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Re: Half-baked unused features.

From: David Kastrup
Subject: Re: Half-baked unused features.
Date: Mon, 16 Aug 2010 04:16:49 +0200
User-agent: Gnus/5.13 (Gnus v5.13) Emacs/24.0.50 (gnu/linux)

Carl Sorensen <address@hidden> writes:

> On 8/15/10 9:40 AM, "David Kastrup" <address@hidden> wrote:
>> Carl Sorensen <address@hidden> writes:
>>> On 8/15/10 7:39 AM, "David Kastrup" <address@hidden> wrote:
>>>> Carl Sorensen <address@hidden> writes:
>>>>> I think so.  The full review process for removing old stuff is
>>>>> generally very short and sweet (post the patch, somebody important
>>>>> says OK), so I don't think it hurts a bit to do it.
>>>> It only involves creating a separate branch, moving the change there,
>>>> removing the change from all ongoing development in related areas
>>>> (and/or postponing work on them until the review process of the
>>>> bitrot change has come to a close), creating a Rietveld issue,
>>>> uploading the changes to Rietveld, monitoring all progress on it,
>>>> repeating a full regtest for any proposed modifications and juggling
>>>> with merge/cherry-pick while doing the parallel development and so
>>>> on.
>>> No, you said it was all in one commit.  So you have a branch with that
>>> commit and you keep rebasing it.  It's quite easy to do.
>> The rebase is in conflict with the other development.  I tried that
>> first, but stopped before seriously working on the rebase conflicts
>> (experience tells me that one such conflict is followed by number of
>> conflicts in the same series, making this very tiresome since your
>> conflict resolution leads to more conflicts later).  Saving time less
>> experienced gitters would likely expend.  At the cost of making the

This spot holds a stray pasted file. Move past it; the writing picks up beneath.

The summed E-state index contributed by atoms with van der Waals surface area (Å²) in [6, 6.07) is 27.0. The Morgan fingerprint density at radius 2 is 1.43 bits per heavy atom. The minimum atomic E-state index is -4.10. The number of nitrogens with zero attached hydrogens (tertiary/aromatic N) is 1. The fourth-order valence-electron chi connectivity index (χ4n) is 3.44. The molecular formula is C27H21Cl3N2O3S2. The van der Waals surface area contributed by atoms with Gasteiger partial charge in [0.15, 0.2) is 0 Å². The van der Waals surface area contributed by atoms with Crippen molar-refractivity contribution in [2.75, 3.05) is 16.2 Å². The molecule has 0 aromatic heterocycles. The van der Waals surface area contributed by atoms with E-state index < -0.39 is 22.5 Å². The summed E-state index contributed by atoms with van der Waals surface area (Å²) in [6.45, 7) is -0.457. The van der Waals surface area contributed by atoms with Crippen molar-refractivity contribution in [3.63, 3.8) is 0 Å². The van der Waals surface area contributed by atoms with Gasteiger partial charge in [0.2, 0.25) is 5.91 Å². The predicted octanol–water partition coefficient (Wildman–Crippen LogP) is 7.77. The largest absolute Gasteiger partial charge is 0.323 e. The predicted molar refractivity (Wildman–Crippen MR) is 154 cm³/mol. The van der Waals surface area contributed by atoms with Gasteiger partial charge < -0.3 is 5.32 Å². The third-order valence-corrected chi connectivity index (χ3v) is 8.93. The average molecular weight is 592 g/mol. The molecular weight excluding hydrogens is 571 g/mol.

>> review less usable (patches won't apply to user source).
>> So up to now, just a bit more than 30 minutes of work.  "short and
>> sweet, doesn't hurt a bit".  Huh.
> But if you don't have a patch that applies to user source, how can you
> "remove the feature in a single commit"?  It seems that the problem
> you're having right now is one of isolating the removal of the old
> code.  Your first email said "if I remove the old code in a separate
> commit that can be reverted" or something to that effect.

The problem, as pointed out already, is that the commit affects the bulk
of the indentation in the respective functions, while changing only few
lines of substance.

And that means that it conflicts with any other ongoing work on the same
code areas.  That means that rebasing across any such other work is
going to lead to merge conflicts.

> The problem you're talking about now is a problem of isolating the
> removal, not one of waiting for review on Rietveld.

The size of the patch in lines is making the difference here.  If git
were smarter about resolving pure indentation conflicts (possibly
causing nightmares for Python addicts; but actually a useful resolution
would have to be indentation-correct in other languages as well), this
would be less of a problem.

David Kastrup

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